"It is our attitude at the beginning of a difficult task which, more than anything else, will affect its successful outcome."
1842-1910, Psychologist, Professor and Author
I'm not a psychologist and I'm not one to sign on to every "feel good" fad that comes down the pike. However, I firmly believe that the above statement is a basic truth when it comes to how people deal with things.
I can't tell you how many times that I've faced difficult, unpleasant tasks over the course of my life. As I look back on them, I can't help but notice that the ones I faced with enthusiasm and an open mind are the ones that seemed to be the most successful, the ones that seemed to be finished the soonest, and the ones that I remember having the most pride in.
For example, when my wife and I first moved into our house, there was much work to be done. Painting, landscaping, and all the usual grunt work that accompanies turning a new house into a home. None of these projects were what I would call easy or pleasant, but because I knew I was working on something that was important to my wife and I and would benefit us greatly, I had an excellent attitude going in and the results showed it.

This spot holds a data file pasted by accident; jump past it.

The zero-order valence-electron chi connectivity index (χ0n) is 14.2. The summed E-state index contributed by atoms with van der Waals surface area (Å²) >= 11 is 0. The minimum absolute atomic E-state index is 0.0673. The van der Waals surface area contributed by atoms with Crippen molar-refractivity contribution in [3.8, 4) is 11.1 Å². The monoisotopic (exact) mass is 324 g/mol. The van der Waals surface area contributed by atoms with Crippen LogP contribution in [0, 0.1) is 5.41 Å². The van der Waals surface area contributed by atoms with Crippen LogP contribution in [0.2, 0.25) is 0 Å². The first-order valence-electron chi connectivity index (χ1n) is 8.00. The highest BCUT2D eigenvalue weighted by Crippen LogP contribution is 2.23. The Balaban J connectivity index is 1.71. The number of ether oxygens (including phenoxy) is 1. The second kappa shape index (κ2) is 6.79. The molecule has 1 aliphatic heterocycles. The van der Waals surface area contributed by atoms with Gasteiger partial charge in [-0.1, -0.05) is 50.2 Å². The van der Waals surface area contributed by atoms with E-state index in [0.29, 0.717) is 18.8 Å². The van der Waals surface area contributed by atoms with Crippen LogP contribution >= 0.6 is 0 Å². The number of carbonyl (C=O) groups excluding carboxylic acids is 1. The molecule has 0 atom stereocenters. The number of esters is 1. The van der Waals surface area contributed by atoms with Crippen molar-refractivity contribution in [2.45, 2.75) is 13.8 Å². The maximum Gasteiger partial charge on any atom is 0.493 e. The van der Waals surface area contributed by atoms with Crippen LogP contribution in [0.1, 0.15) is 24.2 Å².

Of course, there have been other projects that haven't gone as well. Not all of them were disasters because I had a bad attitude, but I guarantee you that the ones that I faced with a bad attitude are not fondly remembered by this household. Unfortunately, some people that live here will not let me forget them.
And so it goes with weight loss. I knew going in that losing weight, especially the amount I had to lose, was not an easy thing to do and that keeping it off was even tougher. I knew that I didn't want to go on a diet, that I really needed to change my entire lifestyle as far as food was concerned. Otherwise I was going to die, or worse, be crippled, probably before I hit 60.
So I decided that I was going to do whatever it took. Once I decided to follow Weight Watchers, I was going to follow their plan with no "tweaks" or "cheats" that might take me off course. I opened my mind to a new way of eating. And when there were occasions that called for it, I did allow myself some indulgences without feeling guilty about them, no matter what the results of the scale were.
My attitude allowed me to accept what I had to do, and each success I had allowed me to build on that attitude and gave me the willpower to continue. It was the most important part of my success. It allowed me to know, on Day One, that I would eventually be what I am today, a lifetime member of Weight Watchers.